How to Stay Safe from Scams or Malware on Facebook

Facebook scams

At last count, Facebook has clocked up over 2.7 billion users, which makes the platform more attractive than ever for scammers and hackers. While you may be logging in to share your latest family photos or catch up with friends, the chances of accidentally triggering a scam or malware are increasing.

Here’s how to stay safe on Facebook and stop the spread.

Look out for freebies and surveys

Everybody loves a freebie and for the most part the competition posts on Facebook are legitimate. Having said that, when you see a giveaway for vouchers for a mega-store, alarm bells should ring. ‘Do this quick survey and we’ll send you a £50 Amazon Voucher!’ – it’s too good to be true.

Even one click can take you on a journey through the underside of the web, picking up trackers and malware at every stop and at the end, you’re asked to share the post so your friends can get a voucher too…except nobody ever gets the reward.

Check your permissions with games and quizzes

Whenever you access a new game or quiz, you’ll need to give permissions for it to access your Facebook profile. Most people click the okay button without any thought, but if you review the permissions you’re giving, you’ll often find they’re asking for a massive amount of personal data; public profile, friend list, email address, birthday and newsfeed. Do they really need ALL this information?

Sometimes it is from necessity, but bear in mind that some apps can be preparing to launch attacks against you both on and off Facebook. For example, when you call your bank they ask certain security questions like your full name, birthday and maybe which school you went to. All that information is in your Facebook profile and is now shared with your permission.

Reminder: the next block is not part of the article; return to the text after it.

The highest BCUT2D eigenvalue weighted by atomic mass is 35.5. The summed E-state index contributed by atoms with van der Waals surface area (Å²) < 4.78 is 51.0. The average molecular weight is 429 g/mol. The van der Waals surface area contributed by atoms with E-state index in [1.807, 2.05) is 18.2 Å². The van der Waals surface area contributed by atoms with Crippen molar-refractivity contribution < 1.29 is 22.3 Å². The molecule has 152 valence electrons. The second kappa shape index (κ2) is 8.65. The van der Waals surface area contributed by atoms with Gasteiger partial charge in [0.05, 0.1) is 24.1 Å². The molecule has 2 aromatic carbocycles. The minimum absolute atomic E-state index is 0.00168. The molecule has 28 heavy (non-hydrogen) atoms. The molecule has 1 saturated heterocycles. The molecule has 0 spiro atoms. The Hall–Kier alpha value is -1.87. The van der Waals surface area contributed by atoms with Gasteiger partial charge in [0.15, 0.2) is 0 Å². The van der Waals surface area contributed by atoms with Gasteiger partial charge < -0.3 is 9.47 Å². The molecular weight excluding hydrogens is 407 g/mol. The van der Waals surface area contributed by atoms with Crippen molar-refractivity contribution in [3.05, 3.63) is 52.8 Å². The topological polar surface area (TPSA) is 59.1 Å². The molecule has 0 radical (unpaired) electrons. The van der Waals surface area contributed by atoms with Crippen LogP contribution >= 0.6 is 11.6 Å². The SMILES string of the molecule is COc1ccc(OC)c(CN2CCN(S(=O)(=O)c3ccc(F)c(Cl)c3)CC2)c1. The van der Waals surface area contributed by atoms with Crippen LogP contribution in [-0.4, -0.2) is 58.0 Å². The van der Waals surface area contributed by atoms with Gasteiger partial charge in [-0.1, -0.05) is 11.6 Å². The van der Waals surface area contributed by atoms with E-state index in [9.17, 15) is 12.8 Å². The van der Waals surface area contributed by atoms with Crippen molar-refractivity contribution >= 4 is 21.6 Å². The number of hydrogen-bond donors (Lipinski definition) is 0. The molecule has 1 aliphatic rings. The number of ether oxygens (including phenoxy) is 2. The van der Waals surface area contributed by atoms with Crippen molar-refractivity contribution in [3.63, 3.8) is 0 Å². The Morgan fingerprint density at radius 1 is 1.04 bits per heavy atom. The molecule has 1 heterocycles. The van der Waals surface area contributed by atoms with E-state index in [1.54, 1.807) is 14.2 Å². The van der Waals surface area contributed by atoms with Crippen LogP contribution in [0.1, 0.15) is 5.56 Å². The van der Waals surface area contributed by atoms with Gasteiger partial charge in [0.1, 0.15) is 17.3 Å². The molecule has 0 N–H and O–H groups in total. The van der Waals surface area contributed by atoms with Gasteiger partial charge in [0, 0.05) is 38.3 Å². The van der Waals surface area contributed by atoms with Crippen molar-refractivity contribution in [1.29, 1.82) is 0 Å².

Don’t friend people you don’t know

Having lots of friends is nice, but that friend could end up costing you. It might be someone pretending to know you, or a picture of a pretty girl to entice men (and vice versa). Once you friend them, they get access to everything your friends can see. In this case, it’s more than the risk of someone knowing your personal data, you’ve just given them intimate access to your life.

If it’s weird, forget it

It doesn’t happen very often, but hackers find ways to take advantage of flaws in Facebook. A common hack that keeps popping up in various forms is to embed malware in a link. The virus then infects your machine and contacts all your friends with an enticing message, like asking whether a picture is of them.

When they click to view the picture, the virus catches them and their friend list, and so on. Facebook is pretty good at staying on top of these flaws, but they need time to fix it. Just like if you got a weird email with an attachment from a friend, make sure that you use that same level of scrutiny in your Facebook and don’t open messages or links that seem out of place.

Need help securing your privacy? Call us on 01455 209505.